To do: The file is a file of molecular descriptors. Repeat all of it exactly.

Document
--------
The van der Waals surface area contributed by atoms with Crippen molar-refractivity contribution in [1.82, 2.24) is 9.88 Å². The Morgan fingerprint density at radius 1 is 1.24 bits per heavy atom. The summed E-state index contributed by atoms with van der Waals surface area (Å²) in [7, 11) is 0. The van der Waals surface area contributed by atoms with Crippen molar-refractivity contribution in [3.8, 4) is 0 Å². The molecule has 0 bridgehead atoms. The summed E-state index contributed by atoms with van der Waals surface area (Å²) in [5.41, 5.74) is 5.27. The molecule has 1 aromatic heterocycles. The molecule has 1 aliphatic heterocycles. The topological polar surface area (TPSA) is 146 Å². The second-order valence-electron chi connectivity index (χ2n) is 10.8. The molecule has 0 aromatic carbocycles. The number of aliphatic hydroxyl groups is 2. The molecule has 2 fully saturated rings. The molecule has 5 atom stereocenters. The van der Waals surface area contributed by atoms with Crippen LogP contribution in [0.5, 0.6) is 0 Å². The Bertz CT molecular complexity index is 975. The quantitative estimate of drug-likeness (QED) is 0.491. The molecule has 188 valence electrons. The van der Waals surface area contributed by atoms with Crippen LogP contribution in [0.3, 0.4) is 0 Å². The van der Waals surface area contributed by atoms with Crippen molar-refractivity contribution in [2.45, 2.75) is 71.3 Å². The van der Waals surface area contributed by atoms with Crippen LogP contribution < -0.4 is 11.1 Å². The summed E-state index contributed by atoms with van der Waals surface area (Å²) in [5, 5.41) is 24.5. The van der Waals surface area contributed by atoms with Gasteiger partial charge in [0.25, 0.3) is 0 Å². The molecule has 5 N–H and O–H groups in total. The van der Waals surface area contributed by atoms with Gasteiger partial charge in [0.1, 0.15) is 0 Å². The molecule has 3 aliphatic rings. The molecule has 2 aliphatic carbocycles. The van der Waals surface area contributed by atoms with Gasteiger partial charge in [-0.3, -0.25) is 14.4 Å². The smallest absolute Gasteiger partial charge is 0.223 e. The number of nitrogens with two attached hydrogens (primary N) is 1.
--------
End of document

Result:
The van der Waals surface area contributed by atoms with Crippen molar-refractivity contribution in [1.82, 2.24) is 9.88 Å². The Morgan fingerprint density at radius 1 is 1.24 bits per heavy atom. The summed E-state index contributed by atoms with van der Waals surface area (Å²) in [7, 11) is 0. The van der Waals surface area contributed by atoms with Crippen molar-refractivity contribution in [3.8, 4) is 0 Å². The molecule has 0 bridgehead atoms. The summed E-state index contributed by atoms with van der Waals surface area (Å²) in [5.41, 5.74) is 5.27. The molecule has 1 aromatic heterocycles. The molecule has 1 aliphatic heterocycles. The topological polar surface area (TPSA) is 146 Å². The second-order valence-electron chi connectivity index (χ2n) is 10.8. The molecule has 0 aromatic carbocycles. The number of aliphatic hydroxyl groups is 2. The molecule has 2 fully saturated rings. The molecule has 5 atom stereocenters. The van der Waals surface area contributed by atoms with Crippen LogP contribution in [0.5, 0.6) is 0 Å². The Bertz CT molecular complexity index is 975. The quantitative estimate of drug-likeness (QED) is 0.491. The molecule has 188 valence electrons. The van der Waals surface area contributed by atoms with Crippen LogP contribution in [0.3, 0.4) is 0 Å². The van der Waals surface area contributed by atoms with Crippen molar-refractivity contribution in [2.45, 2.75) is 71.3 Å². The van der Waals surface area contributed by atoms with Crippen LogP contribution < -0.4 is 11.1 Å². The summed E-state index contributed by atoms with van der Waals surface area (Å²) in [5, 5.41) is 24.5. The van der Waals surface area contributed by atoms with Gasteiger partial charge in [0.25, 0.3) is 0 Å². The molecule has 5 N–H and O–H groups in total. The van der Waals surface area contributed by atoms with Gasteiger partial charge in [0.1, 0.15) is 0 Å². The molecule has 3 aliphatic rings. The molecule has 2 aliphatic carbocycles. The van der Waals surface area contributed by atoms with Gasteiger partial charge in [-0.3, -0.25) is 14.4 Å². The smallest absolute Gasteiger partial charge is 0.223 e. The number of nitrogens with two attached hydrogens (primary N) is 1.